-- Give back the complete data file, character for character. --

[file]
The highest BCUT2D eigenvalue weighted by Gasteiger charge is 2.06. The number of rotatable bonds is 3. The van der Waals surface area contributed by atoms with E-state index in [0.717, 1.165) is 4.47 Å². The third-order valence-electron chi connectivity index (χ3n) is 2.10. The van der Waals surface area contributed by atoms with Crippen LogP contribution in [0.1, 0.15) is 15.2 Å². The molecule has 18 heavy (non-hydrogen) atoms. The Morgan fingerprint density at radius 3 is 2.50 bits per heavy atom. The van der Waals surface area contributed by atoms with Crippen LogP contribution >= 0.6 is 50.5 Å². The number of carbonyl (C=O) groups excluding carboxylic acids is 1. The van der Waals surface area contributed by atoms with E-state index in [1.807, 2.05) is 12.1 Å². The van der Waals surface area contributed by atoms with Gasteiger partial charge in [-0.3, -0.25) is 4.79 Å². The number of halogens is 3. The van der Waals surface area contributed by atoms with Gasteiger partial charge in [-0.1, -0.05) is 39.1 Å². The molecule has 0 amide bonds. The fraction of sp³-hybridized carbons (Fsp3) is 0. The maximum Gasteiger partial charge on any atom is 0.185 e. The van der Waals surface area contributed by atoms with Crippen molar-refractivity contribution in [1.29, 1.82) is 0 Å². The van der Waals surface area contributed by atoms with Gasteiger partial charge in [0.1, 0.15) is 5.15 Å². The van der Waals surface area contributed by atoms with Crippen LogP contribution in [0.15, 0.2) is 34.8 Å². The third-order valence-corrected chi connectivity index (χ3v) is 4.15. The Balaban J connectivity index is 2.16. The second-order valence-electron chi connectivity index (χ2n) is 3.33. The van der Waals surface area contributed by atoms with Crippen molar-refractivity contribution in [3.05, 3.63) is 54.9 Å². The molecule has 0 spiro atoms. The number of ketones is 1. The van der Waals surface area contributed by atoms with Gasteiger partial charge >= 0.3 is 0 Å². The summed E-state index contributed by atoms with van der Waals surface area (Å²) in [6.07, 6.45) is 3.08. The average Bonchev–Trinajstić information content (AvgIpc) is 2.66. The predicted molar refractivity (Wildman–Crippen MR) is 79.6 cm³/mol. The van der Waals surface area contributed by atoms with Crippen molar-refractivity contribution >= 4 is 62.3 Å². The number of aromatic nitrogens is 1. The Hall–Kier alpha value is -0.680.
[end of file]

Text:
The highest BCUT2D eigenvalue weighted by Gasteiger charge is 2.06. The number of rotatable bonds is 3. The van der Waals surface area contributed by atoms with E-state index in [0.717, 1.165) is 4.47 Å². The third-order valence-electron chi connectivity index (χ3n) is 2.10. The van der Waals surface area contributed by atoms with Crippen LogP contribution in [0.1, 0.15) is 15.2 Å². The molecule has 18 heavy (non-hydrogen) atoms. The Morgan fingerprint density at radius 3 is 2.50 bits per heavy atom. The van der Waals surface area contributed by atoms with Crippen LogP contribution >= 0.6 is 50.5 Å². The number of carbonyl (C=O) groups excluding carboxylic acids is 1. The van der Waals surface area contributed by atoms with E-state index in [1.807, 2.05) is 12.1 Å². The van der Waals surface area contributed by atoms with Gasteiger partial charge in [-0.3, -0.25) is 4.79 Å². The number of halogens is 3. The van der Waals surface area contributed by atoms with Gasteiger partial charge in [-0.1, -0.05) is 39.1 Å². The molecule has 0 amide bonds. The fraction of sp³-hybridized carbons (Fsp3) is 0. The maximum Gasteiger partial charge on any atom is 0.185 e. The van der Waals surface area contributed by atoms with Crippen molar-refractivity contribution in [1.29, 1.82) is 0 Å². The van der Waals surface area contributed by atoms with Gasteiger partial charge in [0.1, 0.15) is 5.15 Å². The van der Waals surface area contributed by atoms with Crippen LogP contribution in [0.15, 0.2) is 34.8 Å². The third-order valence-corrected chi connectivity index (χ3v) is 4.15. The Balaban J connectivity index is 2.16. The second-order valence-electron chi connectivity index (χ2n) is 3.33. The van der Waals surface area contributed by atoms with Crippen molar-refractivity contribution in [3.05, 3.63) is 54.9 Å². The molecule has 0 spiro atoms. The number of ketones is 1. The van der Waals surface area contributed by atoms with Gasteiger partial charge >= 0.3 is 0 Å². The summed E-state index contributed by atoms with van der Waals surface area (Å²) in [6.07, 6.45) is 3.08. The average Bonchev–Trinajstić information content (AvgIpc) is 2.66. The predicted molar refractivity (Wildman–Crippen MR) is 79.6 cm³/mol. The van der Waals surface area contributed by atoms with Crippen molar-refractivity contribution >= 4 is 62.3 Å². The number of aromatic nitrogens is 1. The Hall–Kier alpha value is -0.680.